The system will be based around transceiver electronics, configured to transmit either a narrow or wideband microwave signal into the water pipe and then receive a multitude of reflections. This will be coupled with processing circuitry to analyse the various reflections of the microwave signal, for example, height of water in the pipe and then converting this data into wetted area to determine volume. It is anticipated that this function can also be used to alert for blockages in the pipe – an alarm can be triggered if the processing circuitry determine the height of wastewater in the pipe has been constant for longer than a threshold period of time.

It should be possible to programme the device to transmit readings automatically and remotely to be analysed off site. This would reduce the need to service the instrument for manual calibration and data validation.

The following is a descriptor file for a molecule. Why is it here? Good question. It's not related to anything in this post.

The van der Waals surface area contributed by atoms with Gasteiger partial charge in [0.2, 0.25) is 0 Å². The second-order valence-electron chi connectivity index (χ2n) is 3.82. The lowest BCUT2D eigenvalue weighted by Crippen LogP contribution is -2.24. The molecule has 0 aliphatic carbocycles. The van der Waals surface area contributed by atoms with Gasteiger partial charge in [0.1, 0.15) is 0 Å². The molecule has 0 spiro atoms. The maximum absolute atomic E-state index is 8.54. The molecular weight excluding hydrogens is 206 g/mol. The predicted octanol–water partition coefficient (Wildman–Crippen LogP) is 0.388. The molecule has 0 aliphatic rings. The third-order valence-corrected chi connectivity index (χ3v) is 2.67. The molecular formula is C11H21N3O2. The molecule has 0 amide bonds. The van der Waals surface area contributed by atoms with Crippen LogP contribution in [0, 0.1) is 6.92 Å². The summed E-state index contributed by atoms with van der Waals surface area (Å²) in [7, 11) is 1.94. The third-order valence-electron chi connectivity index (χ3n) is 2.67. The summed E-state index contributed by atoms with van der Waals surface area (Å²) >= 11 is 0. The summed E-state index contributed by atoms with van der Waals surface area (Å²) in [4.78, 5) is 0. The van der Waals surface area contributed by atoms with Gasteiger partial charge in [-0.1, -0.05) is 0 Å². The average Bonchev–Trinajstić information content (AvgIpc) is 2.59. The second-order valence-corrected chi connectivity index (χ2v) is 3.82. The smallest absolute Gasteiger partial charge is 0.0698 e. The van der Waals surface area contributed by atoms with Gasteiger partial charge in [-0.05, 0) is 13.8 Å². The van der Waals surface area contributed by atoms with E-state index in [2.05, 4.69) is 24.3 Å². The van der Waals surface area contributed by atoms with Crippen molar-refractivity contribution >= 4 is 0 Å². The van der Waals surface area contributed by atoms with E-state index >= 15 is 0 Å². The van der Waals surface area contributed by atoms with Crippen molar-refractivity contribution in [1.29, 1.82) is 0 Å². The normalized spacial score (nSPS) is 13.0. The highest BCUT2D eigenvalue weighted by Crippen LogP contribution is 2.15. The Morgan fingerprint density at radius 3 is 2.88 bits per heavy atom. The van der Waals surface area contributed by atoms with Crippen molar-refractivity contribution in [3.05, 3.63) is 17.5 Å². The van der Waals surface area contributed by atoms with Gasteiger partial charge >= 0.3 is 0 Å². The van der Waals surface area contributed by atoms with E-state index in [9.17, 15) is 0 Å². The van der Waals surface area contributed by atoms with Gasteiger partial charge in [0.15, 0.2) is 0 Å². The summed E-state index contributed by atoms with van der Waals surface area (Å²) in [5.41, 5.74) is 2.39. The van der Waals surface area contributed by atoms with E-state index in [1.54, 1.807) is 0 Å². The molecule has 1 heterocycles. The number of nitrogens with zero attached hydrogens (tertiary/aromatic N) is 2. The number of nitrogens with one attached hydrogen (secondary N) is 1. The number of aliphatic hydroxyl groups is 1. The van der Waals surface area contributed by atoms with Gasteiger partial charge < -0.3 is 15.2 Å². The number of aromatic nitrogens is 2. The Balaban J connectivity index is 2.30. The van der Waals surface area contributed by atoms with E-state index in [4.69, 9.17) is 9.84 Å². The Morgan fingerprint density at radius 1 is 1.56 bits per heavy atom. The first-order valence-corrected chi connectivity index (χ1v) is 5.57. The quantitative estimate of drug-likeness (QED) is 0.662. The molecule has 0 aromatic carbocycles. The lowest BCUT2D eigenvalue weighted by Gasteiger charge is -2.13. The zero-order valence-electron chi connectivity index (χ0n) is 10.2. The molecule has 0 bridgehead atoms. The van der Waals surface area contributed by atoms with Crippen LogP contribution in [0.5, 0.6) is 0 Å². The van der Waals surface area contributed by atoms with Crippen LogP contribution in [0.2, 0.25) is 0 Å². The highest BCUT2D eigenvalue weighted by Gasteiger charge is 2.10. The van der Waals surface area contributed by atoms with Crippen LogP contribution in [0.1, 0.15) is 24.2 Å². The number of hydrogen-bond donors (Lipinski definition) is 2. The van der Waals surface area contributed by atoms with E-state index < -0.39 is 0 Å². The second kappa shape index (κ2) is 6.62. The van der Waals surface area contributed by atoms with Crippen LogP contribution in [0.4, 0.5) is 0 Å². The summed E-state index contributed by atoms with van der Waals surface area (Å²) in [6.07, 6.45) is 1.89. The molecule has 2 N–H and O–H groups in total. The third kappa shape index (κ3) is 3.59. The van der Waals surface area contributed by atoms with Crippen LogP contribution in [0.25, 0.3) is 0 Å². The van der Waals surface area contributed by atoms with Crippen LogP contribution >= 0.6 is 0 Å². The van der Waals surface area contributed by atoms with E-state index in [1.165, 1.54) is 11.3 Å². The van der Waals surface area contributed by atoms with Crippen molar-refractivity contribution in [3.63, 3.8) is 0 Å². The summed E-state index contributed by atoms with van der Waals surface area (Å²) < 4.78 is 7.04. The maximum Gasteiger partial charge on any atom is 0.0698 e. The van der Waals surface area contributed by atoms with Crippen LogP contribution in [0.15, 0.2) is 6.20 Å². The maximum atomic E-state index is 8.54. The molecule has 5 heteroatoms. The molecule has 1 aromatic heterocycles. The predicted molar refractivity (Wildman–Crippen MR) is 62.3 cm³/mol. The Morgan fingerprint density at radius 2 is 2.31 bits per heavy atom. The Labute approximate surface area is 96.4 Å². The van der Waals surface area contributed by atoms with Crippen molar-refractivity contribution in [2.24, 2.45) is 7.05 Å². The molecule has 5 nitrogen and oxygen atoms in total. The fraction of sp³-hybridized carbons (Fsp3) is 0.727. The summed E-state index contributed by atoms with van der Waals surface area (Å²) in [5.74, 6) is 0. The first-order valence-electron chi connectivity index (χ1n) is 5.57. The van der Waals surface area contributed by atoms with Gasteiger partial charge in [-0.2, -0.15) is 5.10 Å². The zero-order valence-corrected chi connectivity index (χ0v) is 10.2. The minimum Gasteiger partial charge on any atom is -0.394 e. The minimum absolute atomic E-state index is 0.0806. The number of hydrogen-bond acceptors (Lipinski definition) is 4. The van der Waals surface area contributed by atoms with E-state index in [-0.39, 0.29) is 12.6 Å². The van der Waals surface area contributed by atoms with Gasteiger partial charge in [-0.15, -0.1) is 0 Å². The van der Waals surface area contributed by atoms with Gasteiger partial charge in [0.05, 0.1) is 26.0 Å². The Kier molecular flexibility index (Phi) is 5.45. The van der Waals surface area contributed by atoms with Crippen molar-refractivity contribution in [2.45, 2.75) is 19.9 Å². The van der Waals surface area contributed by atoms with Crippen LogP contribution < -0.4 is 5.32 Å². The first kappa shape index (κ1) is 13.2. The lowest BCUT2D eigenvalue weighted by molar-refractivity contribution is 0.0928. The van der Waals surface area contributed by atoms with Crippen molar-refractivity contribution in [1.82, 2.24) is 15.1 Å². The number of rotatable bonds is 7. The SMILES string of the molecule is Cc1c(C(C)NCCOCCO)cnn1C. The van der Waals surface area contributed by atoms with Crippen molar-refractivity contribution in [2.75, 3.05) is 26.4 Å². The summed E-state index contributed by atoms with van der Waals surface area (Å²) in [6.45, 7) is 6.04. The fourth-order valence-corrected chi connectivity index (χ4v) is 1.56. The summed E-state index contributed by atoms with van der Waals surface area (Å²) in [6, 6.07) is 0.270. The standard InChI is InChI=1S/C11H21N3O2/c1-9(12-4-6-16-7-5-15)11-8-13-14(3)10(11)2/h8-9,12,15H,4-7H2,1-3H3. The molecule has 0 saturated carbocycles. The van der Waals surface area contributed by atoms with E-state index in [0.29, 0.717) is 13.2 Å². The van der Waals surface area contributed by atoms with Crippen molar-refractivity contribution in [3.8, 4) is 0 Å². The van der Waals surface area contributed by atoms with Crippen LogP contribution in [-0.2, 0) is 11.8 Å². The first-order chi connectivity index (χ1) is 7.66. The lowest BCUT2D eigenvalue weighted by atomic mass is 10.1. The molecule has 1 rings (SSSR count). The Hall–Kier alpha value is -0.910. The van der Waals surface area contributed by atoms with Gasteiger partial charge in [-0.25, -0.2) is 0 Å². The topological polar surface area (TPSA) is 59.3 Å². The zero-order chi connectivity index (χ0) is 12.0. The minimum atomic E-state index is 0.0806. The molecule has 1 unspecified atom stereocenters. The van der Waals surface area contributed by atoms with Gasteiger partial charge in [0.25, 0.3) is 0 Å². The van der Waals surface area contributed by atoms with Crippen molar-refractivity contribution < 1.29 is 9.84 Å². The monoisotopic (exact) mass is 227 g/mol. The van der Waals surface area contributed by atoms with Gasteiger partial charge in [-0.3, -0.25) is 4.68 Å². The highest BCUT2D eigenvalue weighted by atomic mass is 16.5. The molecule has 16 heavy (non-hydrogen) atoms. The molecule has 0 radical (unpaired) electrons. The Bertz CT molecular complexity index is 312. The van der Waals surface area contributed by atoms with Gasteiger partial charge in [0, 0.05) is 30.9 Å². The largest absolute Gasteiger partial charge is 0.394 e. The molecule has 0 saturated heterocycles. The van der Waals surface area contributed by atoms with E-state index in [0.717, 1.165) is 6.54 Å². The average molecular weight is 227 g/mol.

Preliminary research in the Physics Department at Leicester University has also established that measurements of the chemical characteristics of the water in the pipe could be determined from the frequency of microwave absorption. The energy absorbed caused molecular rotation which was in discrete quantum steps of excitation. The rotation absorption spectrum of a molecule was dependant on a dipole moment between its centre of mass and charge. This means that the functional groups in organic compounds will have a unique uneven charge distribution signature across the molecule which can be analysed from the microwave rotational spectra.